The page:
There are very few games that make me frequently laugh out loud. Humour is often a part of a game, but never a driving force, or a core aspect, however this isn't the case with @unepicfran's latest title, UnMetal, a satirical take on classic 80s action stories. This game is daft, silly, and yet never fails to entertain with its 2D pixel action-adventure gameplay, which boasts a balance between exploration and combat.
But, what exactly is UnMetal? The game follows Jesse Fox, a soldier who finds himself imprisoned in a military base for a crime he didn't commit. With a bleak future ahead of him, Fox sets out to escape this prison by using his wits and more often than not his fists, to navigate a variety of challenges and enemies, all of whom are intent on stopping Fox and sending him back to his tiny cell. The narrative follows Fox's escape but from the angle of Fox retelling this very situation to a military lieutenant who is struggling to comprehend and accept the truth behind what is being conveyed, and what this makes for is a satirical take on 80s action movies, as Fox battles all kinds of weird enemies, and overcomes challenges through means that seem to lack roots in reality.
It's the sort of story that doesn't stray away from making you frequently giggle. Fox is a throaty-voiced character that seems to be the epitome of masculinity, a Stallone or Schwarzenegger type if you will. But, unlike these action icons, Fox is witty and manages to alleviate the gravity of the situation he finds himself in with heaps of satire. And to add to this, there are multiple occasions where the player gets to add their own spin on the narrative, through a variety of choices that impact the game.
For example, in the second chapter, Fox fights a sewer-bound boss called the Sewergunk. This creature is a sentient conglomerate mass of garbage hellbent on killing anything that walks into its domain. Mid-way through this boss fight, Fox is asked about whether the monster also had tentacles, and it's up to the player to decide whether it had two, four, or six tentacles, with the decision actually impacting how the boss attacked Fox. These sorts of decisions are common and range from being impactful to quite inconsequential but favouring humour, and each time they pop up, you know you're in for a laugh of some kind.
While for me, the storyline and narrative is the highlight for UnMetal, the gameplay is nothing to sneer at either. It's simple and uses a combination of exploration and combat to deliver a rounded experience. You'll be expected to move around the relatively small levels, taking out guards strategically and silently, to avoid being shot on sight, whilst also looting for items and objects that can be combined to create new weapons and tools to help you unlock new places to explore. And if all of this isn't quite enough, there are boss fights to face and plenty of secrets to uncover, while Fox fires off witty puns and jokes to keep the military lieutenant interrogating him off his back.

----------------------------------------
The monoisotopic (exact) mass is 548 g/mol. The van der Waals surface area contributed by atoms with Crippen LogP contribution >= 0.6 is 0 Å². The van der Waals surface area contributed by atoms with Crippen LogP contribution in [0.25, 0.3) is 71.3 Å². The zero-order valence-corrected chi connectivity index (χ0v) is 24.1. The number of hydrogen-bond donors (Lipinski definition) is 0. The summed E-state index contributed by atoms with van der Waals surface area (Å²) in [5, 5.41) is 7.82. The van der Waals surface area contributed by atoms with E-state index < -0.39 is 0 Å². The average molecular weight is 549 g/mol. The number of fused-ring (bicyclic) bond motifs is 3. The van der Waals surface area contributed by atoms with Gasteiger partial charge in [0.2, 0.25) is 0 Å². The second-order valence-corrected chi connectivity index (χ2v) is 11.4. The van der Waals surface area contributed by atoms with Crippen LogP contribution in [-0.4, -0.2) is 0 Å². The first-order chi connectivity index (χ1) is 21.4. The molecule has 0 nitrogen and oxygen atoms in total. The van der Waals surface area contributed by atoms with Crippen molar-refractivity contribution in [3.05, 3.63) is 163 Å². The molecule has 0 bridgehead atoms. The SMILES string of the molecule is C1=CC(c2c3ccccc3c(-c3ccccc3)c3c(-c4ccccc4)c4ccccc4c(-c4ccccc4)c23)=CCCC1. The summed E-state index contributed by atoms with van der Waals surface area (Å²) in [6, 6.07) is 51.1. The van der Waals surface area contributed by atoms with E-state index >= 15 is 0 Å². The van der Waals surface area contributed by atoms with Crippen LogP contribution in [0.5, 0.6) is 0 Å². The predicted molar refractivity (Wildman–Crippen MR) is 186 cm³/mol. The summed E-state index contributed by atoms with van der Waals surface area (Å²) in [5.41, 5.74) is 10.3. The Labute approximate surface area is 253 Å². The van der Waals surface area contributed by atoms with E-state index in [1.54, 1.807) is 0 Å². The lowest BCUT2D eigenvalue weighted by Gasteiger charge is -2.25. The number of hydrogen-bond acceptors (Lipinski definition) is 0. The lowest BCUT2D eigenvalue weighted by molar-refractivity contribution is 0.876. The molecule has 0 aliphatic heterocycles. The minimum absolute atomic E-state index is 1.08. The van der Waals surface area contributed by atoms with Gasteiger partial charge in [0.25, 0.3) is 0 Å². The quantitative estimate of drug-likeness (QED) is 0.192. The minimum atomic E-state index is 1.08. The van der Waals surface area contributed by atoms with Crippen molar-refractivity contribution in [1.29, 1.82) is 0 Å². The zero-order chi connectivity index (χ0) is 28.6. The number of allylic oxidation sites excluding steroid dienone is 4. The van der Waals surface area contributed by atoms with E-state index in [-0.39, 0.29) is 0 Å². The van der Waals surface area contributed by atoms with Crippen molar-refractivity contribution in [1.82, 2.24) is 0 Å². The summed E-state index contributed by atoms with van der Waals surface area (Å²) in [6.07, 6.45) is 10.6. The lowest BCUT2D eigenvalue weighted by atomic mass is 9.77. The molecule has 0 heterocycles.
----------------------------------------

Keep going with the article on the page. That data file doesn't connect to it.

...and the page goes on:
Fox uses melee combat and various weapons to take down guards and bosses. It's a basic system that rewards the player for eliminating foes without being discovered and serves up a variety of tools to make that easier, such as being able to throw coins to lure in unsuspecting guards. This combat has been designed to favour the enemy when Fox is found, as Fox can be easily killed, and will need to use bandages or the sparsely-found medkits to either stop bleeding or recover health. As the story progresses, Fox will have to discover ways to defeat a range of other enemies without falling victim himself, including by fixing up a flamethrower from various pieces of junk, which does make for quite an entertaining gameplay system where exploration is equally important to success.
I will say that the system that only rewards the player with experience when killing unaware enemies can be frustrating to deal with. It doesn't matter whether you take down an enemy without them alerting the others, if they see Fox coming in any sense, you won't be rewarded with XP for the kill, which does make leveling up a complete hassle. Thankfully, leveling doesn't really do a lot, aside from unlocking new abilities for Fox, such as being able to punch faster or harder. They're useful abilities, but hardly crucial.
Yet with this being said, UnMetal is across the board a genuinely fun game. Between the narrative drenched in satirical humour and the action-packed gameplay, there's really not a lot that hampers this experience. Considering UnMetal is also quite the formidable game, taking a good 8-10 hours to blast through, not accounting for the collectibles and secrets that can be discovered along the way. Match all of this up with some pretty solid pixel graphics, and you get a title that is surprisingly one of the better indie games of the year.